MECHANISMS FOR CONTROLING BEHAVIORS AND THE LEVEL OF FEAR THAT OCCURRE IN COMPETITORS WHO TRAIN MARTIAL ARTS AND PARTICIPATE IN COMPETITIONS

zlachta Rafał_POZIOMU LĘKU ORAZ MECHANIZMY KONTROLI ZACHOWANIA WYSTĘPUJĄCEGO U ZAWODNIKÓW TRENUJĄCYCH SPORTY WALKI I BIORĄCYCH UDZIAŁ W ZAWODACH

Martial art is a discipline that attracts many young people. The fights of high-class karate fighters, boxers and other competitors of similar disciplines have attracted and continue to attract crowds of spectators. For a long time, fighting has been a favourite pastime for both Caesars of the Roman empire as well as ordinary people.

The fighting has always accompanied man on daily basis. It was an inseparable part of everyday life and a driving force in the history of mankind. Nowadays, combat sports have remained a substitute for fights in its original sense. Muaythai is one of the most spectacular martial arts. Many great martial arts masters admit that the adept of Thai boxing is the toughest rival in the fight. Nowadays, Thai boxing is primarily a sport, and its traditional and spiritual aspects has moved into the background. Thai boxing techniques have been used long time ago to train Thai soldiers. This system had great popularity among Thai people, both poor and rich. The group of enthusiasts and exercisers united even Kings of Thailand. The biggest Thai boxing fighters are wrapped in legends and stories about them and their achievements are passed down from one generation to another.

In 1930, Thai boxing underwent a transformation (P. Lewis, 1998). Back then, new rules were introduced, which required among other things, the use of boxing gloves, genital protectors, and - which is the most important - weight categories were determined. Before this changes, the fight in the ring was almost without any rules, and the favourite element of the "outfit" to fight with was a hemp rope wrapped around the fist, which was dipped in glue and pieces of glass were stuck to it. The effects of such fights, as it was easy to guess, were often dramatic.

The techniques of Thai boxing are simple, although not crude, they are easy to exercise and master quickly, simply translate into real self-defense techniques (P. Ochniowski, Krakow 2002). This style is famous around the world for the most brutal rules among the fighting sports as it allows attacks with elbows and knees. As a result of these regulations, this system is nowadays deeply specialized in the field of effective elbow and knee fighting and kicking in the leg, which contributed to its huge popularity.

Thai boxing fights allows an attack with elbows and knees. It is due to these techniques that Muaythai distinguishes among many other full-contact combat sports and make this sport practiced by people with high mental and physical resilience.

Before each fight, fighters perform Ram Muay – a dance, in which they show their respect to each other, teachers and viewers. But Ram Muay is also a psychological preparation for the fight. It is a moment of great concentration and focus. These features are supposed to show the opponent that I am well prepared, I am not afraid and I am free from unnecessary thoughts - ready to fight.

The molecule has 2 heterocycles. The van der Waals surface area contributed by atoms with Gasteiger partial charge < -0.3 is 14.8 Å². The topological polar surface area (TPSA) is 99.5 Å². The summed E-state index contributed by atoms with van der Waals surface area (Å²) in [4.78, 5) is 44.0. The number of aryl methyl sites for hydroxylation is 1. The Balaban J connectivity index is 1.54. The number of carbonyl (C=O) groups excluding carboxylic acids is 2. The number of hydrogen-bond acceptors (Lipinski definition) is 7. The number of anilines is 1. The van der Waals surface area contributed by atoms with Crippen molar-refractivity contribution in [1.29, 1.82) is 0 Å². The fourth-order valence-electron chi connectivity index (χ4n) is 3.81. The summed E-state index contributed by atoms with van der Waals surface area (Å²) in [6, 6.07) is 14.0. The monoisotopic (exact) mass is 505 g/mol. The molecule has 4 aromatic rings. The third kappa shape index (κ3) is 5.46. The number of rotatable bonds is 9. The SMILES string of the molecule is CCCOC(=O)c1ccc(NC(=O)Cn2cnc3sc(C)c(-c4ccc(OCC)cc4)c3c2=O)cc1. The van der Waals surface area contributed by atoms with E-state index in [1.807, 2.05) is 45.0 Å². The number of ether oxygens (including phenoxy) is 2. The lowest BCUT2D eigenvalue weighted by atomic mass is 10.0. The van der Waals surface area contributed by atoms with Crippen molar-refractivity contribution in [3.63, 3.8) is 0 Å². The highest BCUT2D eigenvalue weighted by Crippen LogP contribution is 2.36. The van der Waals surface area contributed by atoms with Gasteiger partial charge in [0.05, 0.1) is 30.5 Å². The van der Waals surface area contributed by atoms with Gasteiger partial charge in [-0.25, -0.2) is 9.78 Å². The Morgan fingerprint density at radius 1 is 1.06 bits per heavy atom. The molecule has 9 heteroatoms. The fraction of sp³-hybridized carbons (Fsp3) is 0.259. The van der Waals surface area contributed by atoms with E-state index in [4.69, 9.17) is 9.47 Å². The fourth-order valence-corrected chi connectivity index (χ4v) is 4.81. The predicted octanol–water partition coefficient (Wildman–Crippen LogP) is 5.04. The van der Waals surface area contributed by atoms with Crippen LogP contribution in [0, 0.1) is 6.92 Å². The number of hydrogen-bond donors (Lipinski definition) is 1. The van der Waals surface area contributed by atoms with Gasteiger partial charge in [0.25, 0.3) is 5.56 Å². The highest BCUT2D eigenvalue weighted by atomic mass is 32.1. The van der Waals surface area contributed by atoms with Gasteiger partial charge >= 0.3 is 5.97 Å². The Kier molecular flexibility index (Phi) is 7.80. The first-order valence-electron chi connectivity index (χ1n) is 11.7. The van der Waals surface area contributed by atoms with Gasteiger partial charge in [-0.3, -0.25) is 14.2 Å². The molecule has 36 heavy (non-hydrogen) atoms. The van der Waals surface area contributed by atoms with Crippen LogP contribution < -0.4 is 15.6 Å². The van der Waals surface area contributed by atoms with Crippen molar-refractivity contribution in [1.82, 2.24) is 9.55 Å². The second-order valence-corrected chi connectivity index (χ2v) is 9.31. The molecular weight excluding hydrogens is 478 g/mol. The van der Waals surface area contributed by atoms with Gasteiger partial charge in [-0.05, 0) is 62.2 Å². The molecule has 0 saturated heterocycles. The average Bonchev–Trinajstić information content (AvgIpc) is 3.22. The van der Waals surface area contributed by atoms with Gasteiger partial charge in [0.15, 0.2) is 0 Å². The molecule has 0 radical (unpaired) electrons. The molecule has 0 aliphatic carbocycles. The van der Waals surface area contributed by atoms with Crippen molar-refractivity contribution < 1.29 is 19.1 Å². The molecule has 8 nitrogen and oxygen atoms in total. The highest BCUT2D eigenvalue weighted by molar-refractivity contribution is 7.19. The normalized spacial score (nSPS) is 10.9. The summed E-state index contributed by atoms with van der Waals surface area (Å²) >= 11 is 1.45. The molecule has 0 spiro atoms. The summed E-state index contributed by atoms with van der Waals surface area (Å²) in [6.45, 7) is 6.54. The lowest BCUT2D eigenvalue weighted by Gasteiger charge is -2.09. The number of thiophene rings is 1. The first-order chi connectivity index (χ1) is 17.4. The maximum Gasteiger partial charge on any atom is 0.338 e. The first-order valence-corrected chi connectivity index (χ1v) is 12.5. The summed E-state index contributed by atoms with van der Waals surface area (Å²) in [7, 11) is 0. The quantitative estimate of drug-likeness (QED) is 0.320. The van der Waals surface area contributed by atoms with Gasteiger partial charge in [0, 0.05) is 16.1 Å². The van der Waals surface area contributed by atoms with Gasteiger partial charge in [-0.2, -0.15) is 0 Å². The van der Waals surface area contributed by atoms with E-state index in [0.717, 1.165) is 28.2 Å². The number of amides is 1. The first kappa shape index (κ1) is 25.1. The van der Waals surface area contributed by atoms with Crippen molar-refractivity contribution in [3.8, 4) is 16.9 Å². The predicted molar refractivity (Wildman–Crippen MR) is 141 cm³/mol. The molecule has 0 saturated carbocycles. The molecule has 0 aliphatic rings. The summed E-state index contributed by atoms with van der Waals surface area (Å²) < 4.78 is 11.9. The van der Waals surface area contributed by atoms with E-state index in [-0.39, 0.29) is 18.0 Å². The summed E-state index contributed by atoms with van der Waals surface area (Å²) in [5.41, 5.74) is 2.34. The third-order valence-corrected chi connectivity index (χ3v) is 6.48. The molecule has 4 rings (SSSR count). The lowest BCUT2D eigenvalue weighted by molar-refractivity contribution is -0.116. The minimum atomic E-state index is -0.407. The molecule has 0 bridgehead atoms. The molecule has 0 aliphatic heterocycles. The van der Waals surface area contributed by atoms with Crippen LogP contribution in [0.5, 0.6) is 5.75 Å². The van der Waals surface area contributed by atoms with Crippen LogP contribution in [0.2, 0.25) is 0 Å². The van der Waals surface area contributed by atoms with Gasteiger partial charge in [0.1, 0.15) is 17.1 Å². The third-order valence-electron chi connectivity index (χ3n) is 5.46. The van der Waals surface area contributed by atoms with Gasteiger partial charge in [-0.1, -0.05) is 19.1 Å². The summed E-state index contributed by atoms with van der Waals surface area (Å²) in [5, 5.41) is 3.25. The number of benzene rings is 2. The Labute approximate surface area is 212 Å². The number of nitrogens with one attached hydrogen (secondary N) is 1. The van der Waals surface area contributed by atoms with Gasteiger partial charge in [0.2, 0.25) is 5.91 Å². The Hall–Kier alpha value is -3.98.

Research on the level of anxiety and behaviour control mechanisms occurring in players training martial arts and taking part in competitions are very significant. It is because the level of perceived anxiety is of great importance in the pre-start period as well as at the very start, it affects the players' starting form.

From my many years of experience, both as the coach and the Muaythai player, it appears that Thai boxers are characterized by average level of timidity and an average level of anxiety as a state. This dependence was also demonstrated by Wilochowski (1984) in his research, indicating that handball players characterized by average anxiety as a state and as traits make fewer mistakes while playing in relation to players with low levels of anxiety.

Usually in response to the question regarding main reasons for appearing of the fear and fear of competitors before competition is the awareness of being knocked out by the opponent.

Moments before the start, the main symptoms of psychological stress among combat athletes is the feeling of anxiety, in addition, some of them need peace and quiet, and in the other part, strong excitement.

Studies show that anxiety connected to competition (Martens et al., 1990) is essential in achieving success. However, only when it reaches the optimal level it is considered to be a positively affecting factor to the level of performance. On the other hand, if anxiety is understood as a trait and as a situational fear that occurs in a large extent, it prevents the competitor from showing all his skills and amount of work put in preparation. Similarly, too low level of anxiety is also not conducive to the effectiveness and efficiency of conducted activities.

Martial arts fighters due to the specification of this discipline, both during training and competition, must count only on themselves and during the fight they can rely only on their knowledge and experience. Through the whole fight, they must make their own decisions, choose the order of the techniques used, they must try to "outsmart" the rival, attack when the opponent does not expect it. The fighter must demonstrate both the speed of moves, but also the speed of thought processes. Therefore, an emotion control is a necessary factor for achieving success in this sport.

Nowadays there is a clear division between martial arts and combat sports. Therefore, training concentration and meditation, which is an inseparable element of martial arts training, in combat sports training are not widely known and used, despite the high qualities of these techniques.